Poor traffic light sequencing blamed by many of those taking part in the survey
According to new research by the RAC, 80% of drivers in the UK struggle to stop in yellow box junctions, whilst 46% admit that they’ve even stopped in a yellow box junction and ended up blocking the road.
A majority of those taking part in the survey blamed poor traffic-light sequencing.
From the drivers who confessed to breaking the law surrounding yellow box junctions, 78% said poor sequencing of traffic lights was to blame, whilst 32% said it was other road users who led them to breaking the rules as well.
One in five believe the box junctions have been badly designed, whilst 15% think they’re quite often used in the wrong locations.
At present, only London and Cardiff councils have the power to hand out PCNs for minor road traffic offences, whilst it’s down to the police everywhere else.
Concern is growing however with experts, as police officer numbers continue to fall and catching law breakers is now becoming much harder, resulting in low numbers of penalties being issued for box junction misuse across the country.
A total of 2,000 drivers took part in the survey, with more than a third (36%) saying that all councils should be given the power to issue penalties for box junction offences, whilst the same number of people thought these powers should only be used at problematic junctions.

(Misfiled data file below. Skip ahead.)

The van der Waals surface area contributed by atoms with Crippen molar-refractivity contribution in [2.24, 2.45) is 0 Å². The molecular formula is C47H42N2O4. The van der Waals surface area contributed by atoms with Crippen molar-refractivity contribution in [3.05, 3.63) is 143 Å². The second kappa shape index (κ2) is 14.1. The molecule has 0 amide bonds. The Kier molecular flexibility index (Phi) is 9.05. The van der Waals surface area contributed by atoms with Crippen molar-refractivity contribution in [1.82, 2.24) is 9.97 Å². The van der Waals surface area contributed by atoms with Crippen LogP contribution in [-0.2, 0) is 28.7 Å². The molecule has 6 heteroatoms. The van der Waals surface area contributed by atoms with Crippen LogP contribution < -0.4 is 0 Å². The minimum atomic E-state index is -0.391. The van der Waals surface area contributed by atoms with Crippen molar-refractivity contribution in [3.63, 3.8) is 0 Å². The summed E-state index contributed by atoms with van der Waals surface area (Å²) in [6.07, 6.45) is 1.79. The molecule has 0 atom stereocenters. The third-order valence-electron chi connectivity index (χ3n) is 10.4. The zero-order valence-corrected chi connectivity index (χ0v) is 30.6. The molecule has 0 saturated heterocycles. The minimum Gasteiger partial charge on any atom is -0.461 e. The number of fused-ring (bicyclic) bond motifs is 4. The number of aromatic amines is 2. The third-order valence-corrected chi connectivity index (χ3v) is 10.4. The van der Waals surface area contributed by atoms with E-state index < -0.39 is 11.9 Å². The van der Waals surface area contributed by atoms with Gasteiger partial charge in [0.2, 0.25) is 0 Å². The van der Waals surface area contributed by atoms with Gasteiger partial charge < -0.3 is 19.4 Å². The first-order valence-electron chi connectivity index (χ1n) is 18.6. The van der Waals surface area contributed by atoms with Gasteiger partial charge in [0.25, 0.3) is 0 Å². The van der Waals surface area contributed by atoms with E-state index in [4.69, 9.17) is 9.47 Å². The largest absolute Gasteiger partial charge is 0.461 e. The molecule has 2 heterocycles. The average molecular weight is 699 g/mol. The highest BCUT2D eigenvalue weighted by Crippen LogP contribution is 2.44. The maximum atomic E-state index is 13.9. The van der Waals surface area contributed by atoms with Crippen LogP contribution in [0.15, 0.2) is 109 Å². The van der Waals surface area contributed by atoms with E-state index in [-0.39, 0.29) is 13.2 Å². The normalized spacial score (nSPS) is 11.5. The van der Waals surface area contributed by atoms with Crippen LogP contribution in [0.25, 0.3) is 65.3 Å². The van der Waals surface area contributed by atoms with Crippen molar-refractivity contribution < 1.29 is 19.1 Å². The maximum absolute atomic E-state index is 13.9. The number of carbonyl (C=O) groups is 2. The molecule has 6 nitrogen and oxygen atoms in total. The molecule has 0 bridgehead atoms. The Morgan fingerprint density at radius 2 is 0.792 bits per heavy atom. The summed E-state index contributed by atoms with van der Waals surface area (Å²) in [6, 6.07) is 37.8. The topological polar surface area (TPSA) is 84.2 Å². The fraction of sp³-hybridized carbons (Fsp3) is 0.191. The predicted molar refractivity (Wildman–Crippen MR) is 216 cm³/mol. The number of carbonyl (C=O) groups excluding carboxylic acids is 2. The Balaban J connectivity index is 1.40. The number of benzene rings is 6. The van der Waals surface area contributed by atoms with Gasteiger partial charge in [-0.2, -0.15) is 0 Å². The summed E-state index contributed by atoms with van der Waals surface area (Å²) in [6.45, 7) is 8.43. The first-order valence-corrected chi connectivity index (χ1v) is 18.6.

In London, the penalty for stopping in a box junction is £130 which is halved if the offender pays early. Data obtained by the RAC shows that Transport for London (TfL) issued 123,071 box junction PCNs during the last financial year, an increase of 108,164 compared to the previous year.
“There is a strong feeling that many junctions are not set up fairly, which leads to drivers having no choice but to stop in them, whether that’s due to poor traffic light sequencing, poor design or being used in the wrong place,” said RAC spokesman Simon Williams.
According to Mr Williams, box junctions can “heighten stress for drivers as those at the front of traffic lights often feel pressured to move on as a result of impatient drivers behind”, adding that whilst the RAC is “generally supportive of local authorities having the power to enforce yellow box junctions”, he was concerned and worried that if all councils were granted this power, “cash-strapped authorities may see it as a lucrative revenue stream”, so to prevent this from happening, drivers should be issued with a warning letter if it’s their first offence.
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